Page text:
Live Web Final Project: Teach Me Something

For my final project, I decided to focus entirely on creating a tool for teachers and students to collaborate on a whiteboard and learn together. I believe having access to video/audio enables the teacher detect facial expressions/body language and better understand when the student is confused or having trouble understanding a concept. This project uses https, WebRTC,, peer js, and p5 canvas.

Special thanks to Alejandro Matamala, Vidia Anindhita, and Bruce Nguyen for your help and patience! Thank you!

Final Proposal : Continuation of Live Chat – Horoscope Compatibility

Update 11/19:

For the Final, I plan to continue working on my Horoscope Compatibility Match. I want to use all the elements I’ve learned in this class: Https, Live Chat, Live Canvas drawing, WebRTC, Peer.js, and databases if I can. I’m a bit concerned for time because of NIME, so I will do as much as I can but minimum I have to get canvas, video/audio chat working. So far, I’ve been able to do these separately, but everything seems to break when I try to put them together. I know I’m really close so I look forward to finishing this project and hope I can implement user testing when I am finished.

This is how the chat will look like after two students are matched and start collaborating on a canvas:

Besides collaboration, it can be used for teaching, communication with people who speak different languages, an accessibility tool, etc.


Last week’s assignment was to get familiarized with Node.js on Digital Ocean and extend the example live chat application into something more fun. I like that Shawn’s approach for all our homework assignments are to make things fun and silly, because I typically associate coding with dull, confused, and frustrated sentiments. I realize however, those sentiments inevitably arise because my ideas always seem straightforward in my head, but tend to be ambitious and difficult to implement in code.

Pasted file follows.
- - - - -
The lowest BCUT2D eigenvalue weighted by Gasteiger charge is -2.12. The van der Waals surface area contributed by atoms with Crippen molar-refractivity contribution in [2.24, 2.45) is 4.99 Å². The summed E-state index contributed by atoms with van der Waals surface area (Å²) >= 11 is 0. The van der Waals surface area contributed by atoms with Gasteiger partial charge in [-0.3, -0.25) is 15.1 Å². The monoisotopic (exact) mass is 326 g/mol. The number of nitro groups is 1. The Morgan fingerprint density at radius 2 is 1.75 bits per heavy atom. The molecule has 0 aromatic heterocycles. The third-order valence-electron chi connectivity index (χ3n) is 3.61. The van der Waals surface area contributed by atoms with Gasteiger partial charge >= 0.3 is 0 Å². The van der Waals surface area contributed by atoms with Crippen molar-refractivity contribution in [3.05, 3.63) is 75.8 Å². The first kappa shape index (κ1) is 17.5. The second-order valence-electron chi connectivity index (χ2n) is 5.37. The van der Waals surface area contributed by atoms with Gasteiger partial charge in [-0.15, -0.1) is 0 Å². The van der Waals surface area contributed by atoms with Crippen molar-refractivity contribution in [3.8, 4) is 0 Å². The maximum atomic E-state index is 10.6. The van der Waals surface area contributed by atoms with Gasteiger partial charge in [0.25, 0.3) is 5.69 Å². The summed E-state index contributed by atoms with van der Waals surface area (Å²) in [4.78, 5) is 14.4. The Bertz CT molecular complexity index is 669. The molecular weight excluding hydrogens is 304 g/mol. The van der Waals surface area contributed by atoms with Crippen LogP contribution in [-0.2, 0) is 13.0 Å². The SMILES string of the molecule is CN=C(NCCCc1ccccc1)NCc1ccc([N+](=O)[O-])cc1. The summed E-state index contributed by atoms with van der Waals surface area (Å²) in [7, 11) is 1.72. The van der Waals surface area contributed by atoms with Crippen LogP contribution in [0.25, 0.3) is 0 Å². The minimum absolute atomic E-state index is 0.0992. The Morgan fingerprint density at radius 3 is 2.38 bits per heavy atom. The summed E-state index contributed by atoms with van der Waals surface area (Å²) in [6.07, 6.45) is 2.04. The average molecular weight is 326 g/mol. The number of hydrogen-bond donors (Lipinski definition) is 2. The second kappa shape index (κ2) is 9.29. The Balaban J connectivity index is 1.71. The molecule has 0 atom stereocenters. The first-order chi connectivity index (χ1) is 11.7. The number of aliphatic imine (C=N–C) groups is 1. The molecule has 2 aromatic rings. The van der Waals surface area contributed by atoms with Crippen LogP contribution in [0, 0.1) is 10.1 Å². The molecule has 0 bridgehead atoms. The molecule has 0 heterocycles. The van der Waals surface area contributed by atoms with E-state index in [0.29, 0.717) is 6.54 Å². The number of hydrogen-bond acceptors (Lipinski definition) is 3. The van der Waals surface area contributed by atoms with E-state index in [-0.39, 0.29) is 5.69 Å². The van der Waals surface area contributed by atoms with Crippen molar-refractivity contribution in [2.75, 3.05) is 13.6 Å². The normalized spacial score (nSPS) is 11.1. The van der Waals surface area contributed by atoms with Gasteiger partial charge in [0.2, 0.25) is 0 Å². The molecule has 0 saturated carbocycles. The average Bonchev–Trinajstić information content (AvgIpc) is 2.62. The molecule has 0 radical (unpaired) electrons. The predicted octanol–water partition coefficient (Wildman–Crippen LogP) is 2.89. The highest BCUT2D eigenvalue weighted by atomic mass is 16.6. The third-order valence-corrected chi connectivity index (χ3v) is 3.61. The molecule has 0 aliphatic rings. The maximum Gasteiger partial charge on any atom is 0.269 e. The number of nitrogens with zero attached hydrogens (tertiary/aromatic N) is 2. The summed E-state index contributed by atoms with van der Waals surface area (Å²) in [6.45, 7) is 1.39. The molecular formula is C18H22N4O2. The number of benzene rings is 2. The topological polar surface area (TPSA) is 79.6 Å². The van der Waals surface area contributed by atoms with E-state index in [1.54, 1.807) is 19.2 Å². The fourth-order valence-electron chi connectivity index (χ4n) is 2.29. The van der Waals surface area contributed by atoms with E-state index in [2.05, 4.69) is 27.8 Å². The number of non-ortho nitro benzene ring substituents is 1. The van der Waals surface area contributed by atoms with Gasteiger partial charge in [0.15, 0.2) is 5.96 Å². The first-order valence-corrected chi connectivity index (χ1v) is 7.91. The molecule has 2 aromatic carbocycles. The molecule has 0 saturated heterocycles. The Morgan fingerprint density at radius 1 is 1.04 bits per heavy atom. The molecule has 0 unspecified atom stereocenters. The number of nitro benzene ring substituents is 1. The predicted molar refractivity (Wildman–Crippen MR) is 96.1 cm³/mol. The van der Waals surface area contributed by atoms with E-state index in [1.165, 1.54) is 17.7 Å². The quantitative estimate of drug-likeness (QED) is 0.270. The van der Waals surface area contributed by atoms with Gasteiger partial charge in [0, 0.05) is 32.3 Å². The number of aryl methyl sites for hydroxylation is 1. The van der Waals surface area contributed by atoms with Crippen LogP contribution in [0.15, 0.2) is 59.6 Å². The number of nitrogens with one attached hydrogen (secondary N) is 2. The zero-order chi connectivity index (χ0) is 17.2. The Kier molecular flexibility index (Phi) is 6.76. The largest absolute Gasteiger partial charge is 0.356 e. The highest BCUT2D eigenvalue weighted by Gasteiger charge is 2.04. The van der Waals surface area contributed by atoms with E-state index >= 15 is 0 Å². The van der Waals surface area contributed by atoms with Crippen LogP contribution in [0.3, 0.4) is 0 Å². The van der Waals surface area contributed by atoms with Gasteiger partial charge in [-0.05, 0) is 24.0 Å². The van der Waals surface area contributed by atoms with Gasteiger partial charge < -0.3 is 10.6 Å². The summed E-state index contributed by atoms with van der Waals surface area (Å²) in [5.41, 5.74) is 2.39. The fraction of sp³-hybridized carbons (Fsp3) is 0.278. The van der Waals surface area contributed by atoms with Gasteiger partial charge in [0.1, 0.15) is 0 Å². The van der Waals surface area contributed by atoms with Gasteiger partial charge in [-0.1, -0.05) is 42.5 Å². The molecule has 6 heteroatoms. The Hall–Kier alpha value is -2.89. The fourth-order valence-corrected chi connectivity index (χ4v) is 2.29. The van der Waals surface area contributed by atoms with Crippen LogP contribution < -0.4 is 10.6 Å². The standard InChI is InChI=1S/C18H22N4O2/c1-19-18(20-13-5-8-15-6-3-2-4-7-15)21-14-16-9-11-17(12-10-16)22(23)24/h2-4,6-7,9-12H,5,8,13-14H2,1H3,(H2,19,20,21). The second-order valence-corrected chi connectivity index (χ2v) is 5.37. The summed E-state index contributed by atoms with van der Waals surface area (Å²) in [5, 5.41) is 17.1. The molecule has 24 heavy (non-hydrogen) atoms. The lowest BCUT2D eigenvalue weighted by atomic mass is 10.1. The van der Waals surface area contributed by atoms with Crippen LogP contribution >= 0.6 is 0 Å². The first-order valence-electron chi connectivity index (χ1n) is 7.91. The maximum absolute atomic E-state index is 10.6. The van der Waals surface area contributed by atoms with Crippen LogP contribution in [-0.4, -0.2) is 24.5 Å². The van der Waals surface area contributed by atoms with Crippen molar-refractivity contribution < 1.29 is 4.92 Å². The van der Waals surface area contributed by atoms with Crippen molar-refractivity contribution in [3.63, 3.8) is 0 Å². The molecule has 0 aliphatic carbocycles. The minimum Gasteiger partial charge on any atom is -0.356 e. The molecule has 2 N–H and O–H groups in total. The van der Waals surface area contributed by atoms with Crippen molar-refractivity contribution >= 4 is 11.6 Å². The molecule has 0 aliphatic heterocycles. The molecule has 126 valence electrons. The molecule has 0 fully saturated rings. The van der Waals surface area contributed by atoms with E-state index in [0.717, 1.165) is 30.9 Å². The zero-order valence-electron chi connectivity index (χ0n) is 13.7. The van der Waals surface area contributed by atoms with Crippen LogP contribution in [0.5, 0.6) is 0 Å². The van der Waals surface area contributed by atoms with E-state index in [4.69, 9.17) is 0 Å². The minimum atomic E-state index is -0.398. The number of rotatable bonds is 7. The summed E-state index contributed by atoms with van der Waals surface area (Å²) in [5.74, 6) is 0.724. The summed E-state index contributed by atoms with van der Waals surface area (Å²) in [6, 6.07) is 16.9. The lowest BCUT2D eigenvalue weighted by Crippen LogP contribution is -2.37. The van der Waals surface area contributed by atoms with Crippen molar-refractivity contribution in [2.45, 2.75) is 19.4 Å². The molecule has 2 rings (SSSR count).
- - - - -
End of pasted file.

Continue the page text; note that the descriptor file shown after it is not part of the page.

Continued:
First idea: Jinx! Personal Jinx!

I thought it might be fun to create a chatroom that penalizes users based on the rules of Taboo and playground game Jinx. Everyone who joins the chatroom is invited to contribute to a topic likely to trigger them into typing the same keywords. When the same keywords are detected between two or more users in the chat, a prompt will appear on each of their screens, giving them the option to jinx the other users. Whomever clicks the Jinx! button the quickest freezes the others out of the chat. The objective of the game is to figure out the keywords and manipulate as many other users into typing it within a designated time frame, and/or be really fast at clicking the Jinx! button when the prompt appears. Last man standing wins.

If you don’t know the game, you can reference the wikiHow article here. [Side note: Apparently wikiHow illustrators do their illustrations by tracing stock photos. That’s why they all have that I’m smiling but I’m really dead inside look about them.)

I still think it’s a fun concept, but in the process of brainstorming with resident Alejandro, I thought of another fun idea:

Horoscope Compatibility Match!

The problem: